Pumpkin crop sheet


Pumpkins come in a wide variety of colour and size, taking roughly six months to grow from sowing to harvest.

  • Estimated time: 30 minutes
  • Location: Outdoors & Indoors
  • School term: Early Autumn, Late Autumn, Early Summer, Late Summer
  • Level of experience: No experience needed
  • Subject(s): Science, PSHE

Learning objectives

  • Learn how to sow large seeds
  • Learn the growth requirements of seeds and plants
  • Learn that plants need specified space to grow and how to measure this
  • Learn when and how to harvest vegetables


Organic matter or fertilizer should be incorporated into the soil at least six weeks before planting. The soil, raised bed or planter should be dug over and made weed-free with a fine, crumbly texture.

Equipment needed

  • To plant in pots: small pots, compost, label, pencil and seeds
  • To plant out: rake or hand cultivator, trowel, measuring stick, watering can with a rose and a larger plant pot

Step by step

  1. Sow pumpkin seeds individually in 9cm pots from April to May. As they need a minimum temperature of 13oC to germinate, keep the pots indoors. The best temperatures for germination are 18-21oC.
  2. Remember to plant the seed pointy end down, about 1-2.5cm deep. Cover with compost. Depending on the  variety of pumpkin the depth will vary, so remember to read the seed packet carefully. When the seedlings appear, water only when the compost starts to dry out. Be careful not to give too much water as this can cause the seedlings to rot.
  3. In May to June, your seedlings should have grown enough to be moved outside during the day and brought in at night. This is known as 'hardening off' and  prepares a tender plant for growing outdoors. Alternatively, place your plant in a cold frame.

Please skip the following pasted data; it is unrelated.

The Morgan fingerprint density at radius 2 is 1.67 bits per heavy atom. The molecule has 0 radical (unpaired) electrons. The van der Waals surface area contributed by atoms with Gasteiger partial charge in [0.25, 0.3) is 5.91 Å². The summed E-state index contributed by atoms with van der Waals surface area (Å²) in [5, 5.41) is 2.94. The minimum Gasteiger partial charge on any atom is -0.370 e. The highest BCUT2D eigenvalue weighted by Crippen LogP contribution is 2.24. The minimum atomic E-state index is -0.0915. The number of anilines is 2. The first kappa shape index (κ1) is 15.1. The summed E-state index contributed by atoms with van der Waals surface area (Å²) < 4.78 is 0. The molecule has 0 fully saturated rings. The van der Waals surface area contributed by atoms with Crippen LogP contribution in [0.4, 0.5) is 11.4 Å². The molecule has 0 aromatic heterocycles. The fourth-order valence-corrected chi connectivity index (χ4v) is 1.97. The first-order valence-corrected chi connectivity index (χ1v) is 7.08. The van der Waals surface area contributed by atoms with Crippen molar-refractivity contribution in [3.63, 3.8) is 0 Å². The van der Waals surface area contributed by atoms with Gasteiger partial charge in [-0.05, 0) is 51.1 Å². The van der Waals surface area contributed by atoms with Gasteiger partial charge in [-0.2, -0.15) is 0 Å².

4. After the danger of frost has passed, the young plant can be positioned in a hole, up to its first two leaves. Plants need to be 1-1.8m apart to allow for maximum growth. You could use a measuring stick to check the spacing and make sure you leave enough room. Follow the seed packet guidelines for your chosen variety, as plant spacing will vary depending on the expected final size of the pumpkin.
  5. Pumpkins are very thirsty plants. To keep them well watered you could make a watering device. Cut the base off an empty drink bottle (remove the lid) and bury it in a hole next to your plant. Water can be poured into the cut off end and the bottle will act as a reservoir, making water available as the pumpkin needs it. This will also make watering easier once the plant has grown larger. 
  6. Fruits (pumpkins) will develop from the flowers.
  7. Harvest the fruits at the size you would like to cook with (from late September onwards). If you are growing pumpkins for decoration, wait until late autumn for the leaves to go yellow before cutting and storing in a cool, dark and dry place.

Hints & tips

  • Once harvested you could turn your pumpkins into a delicious soup, curry or even humus. Why not try baking a stuffed pumpkin or making a tasty pumpkin pie. 
  • Oven toasted pumpkin seeds make a tasty snack.
  • Most pumpkins are trailing plants that take up a lot of room in your school garden. If you want to grow just one large pumpkin, cut back the stem just after your chosen fruit, to conserve the plants energy.